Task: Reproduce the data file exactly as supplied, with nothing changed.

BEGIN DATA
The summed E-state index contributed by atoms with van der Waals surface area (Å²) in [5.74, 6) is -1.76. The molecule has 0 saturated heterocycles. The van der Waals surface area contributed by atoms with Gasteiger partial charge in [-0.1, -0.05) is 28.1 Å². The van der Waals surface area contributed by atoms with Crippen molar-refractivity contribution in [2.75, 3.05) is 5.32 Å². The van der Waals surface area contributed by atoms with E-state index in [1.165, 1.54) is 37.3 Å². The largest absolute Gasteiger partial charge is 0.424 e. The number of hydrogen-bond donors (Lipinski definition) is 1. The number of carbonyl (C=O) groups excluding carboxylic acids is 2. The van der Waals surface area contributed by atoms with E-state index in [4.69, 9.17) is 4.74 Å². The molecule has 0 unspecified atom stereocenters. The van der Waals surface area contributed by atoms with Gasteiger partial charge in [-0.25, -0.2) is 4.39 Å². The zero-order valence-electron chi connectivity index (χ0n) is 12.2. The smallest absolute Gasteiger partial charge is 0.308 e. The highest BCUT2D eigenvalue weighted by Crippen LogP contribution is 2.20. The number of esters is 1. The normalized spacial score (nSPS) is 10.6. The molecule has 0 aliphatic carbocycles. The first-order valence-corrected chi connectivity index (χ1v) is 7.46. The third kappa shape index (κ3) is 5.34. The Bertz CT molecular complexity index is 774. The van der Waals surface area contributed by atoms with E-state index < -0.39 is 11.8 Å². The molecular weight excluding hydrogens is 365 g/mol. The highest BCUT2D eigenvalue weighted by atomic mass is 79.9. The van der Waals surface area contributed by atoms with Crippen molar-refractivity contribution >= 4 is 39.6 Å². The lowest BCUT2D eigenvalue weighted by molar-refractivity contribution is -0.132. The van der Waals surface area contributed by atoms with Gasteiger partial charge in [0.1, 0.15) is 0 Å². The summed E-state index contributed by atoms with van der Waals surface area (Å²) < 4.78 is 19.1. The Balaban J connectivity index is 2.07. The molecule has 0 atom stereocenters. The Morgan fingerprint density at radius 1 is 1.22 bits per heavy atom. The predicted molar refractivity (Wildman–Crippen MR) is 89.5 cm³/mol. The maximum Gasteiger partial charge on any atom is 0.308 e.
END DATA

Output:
The summed E-state index contributed by atoms with van der Waals surface area (Å²) in [5.74, 6) is -1.76. The molecule has 0 saturated heterocycles. The van der Waals surface area contributed by atoms with Gasteiger partial charge in [-0.1, -0.05) is 28.1 Å². The van der Waals surface area contributed by atoms with Crippen molar-refractivity contribution in [2.75, 3.05) is 5.32 Å². The van der Waals surface area contributed by atoms with E-state index in [1.165, 1.54) is 37.3 Å². The largest absolute Gasteiger partial charge is 0.424 e. The number of hydrogen-bond donors (Lipinski definition) is 1. The number of carbonyl (C=O) groups excluding carboxylic acids is 2. The van der Waals surface area contributed by atoms with E-state index in [4.69, 9.17) is 4.74 Å². The molecule has 0 unspecified atom stereocenters. The van der Waals surface area contributed by atoms with Gasteiger partial charge in [-0.25, -0.2) is 4.39 Å². The zero-order valence-electron chi connectivity index (χ0n) is 12.2. The smallest absolute Gasteiger partial charge is 0.308 e. The highest BCUT2D eigenvalue weighted by Crippen LogP contribution is 2.20. The number of esters is 1. The normalized spacial score (nSPS) is 10.6. The molecule has 0 aliphatic carbocycles. The first-order valence-corrected chi connectivity index (χ1v) is 7.46. The third kappa shape index (κ3) is 5.34. The Bertz CT molecular complexity index is 774. The van der Waals surface area contributed by atoms with E-state index < -0.39 is 11.8 Å². The molecular weight excluding hydrogens is 365 g/mol. The highest BCUT2D eigenvalue weighted by atomic mass is 79.9. The van der Waals surface area contributed by atoms with Crippen molar-refractivity contribution >= 4 is 39.6 Å². The lowest BCUT2D eigenvalue weighted by molar-refractivity contribution is -0.132. The van der Waals surface area contributed by atoms with Gasteiger partial charge in [0.1, 0.15) is 0 Å². The summed E-state index contributed by atoms with van der Waals surface area (Å²) < 4.78 is 19.1. The Balaban J connectivity index is 2.07. The molecule has 0 atom stereocenters. The Morgan fingerprint density at radius 1 is 1.22 bits per heavy atom. The predicted molar refractivity (Wildman–Crippen MR) is 89.5 cm³/mol. The maximum Gasteiger partial charge on any atom is 0.308 e.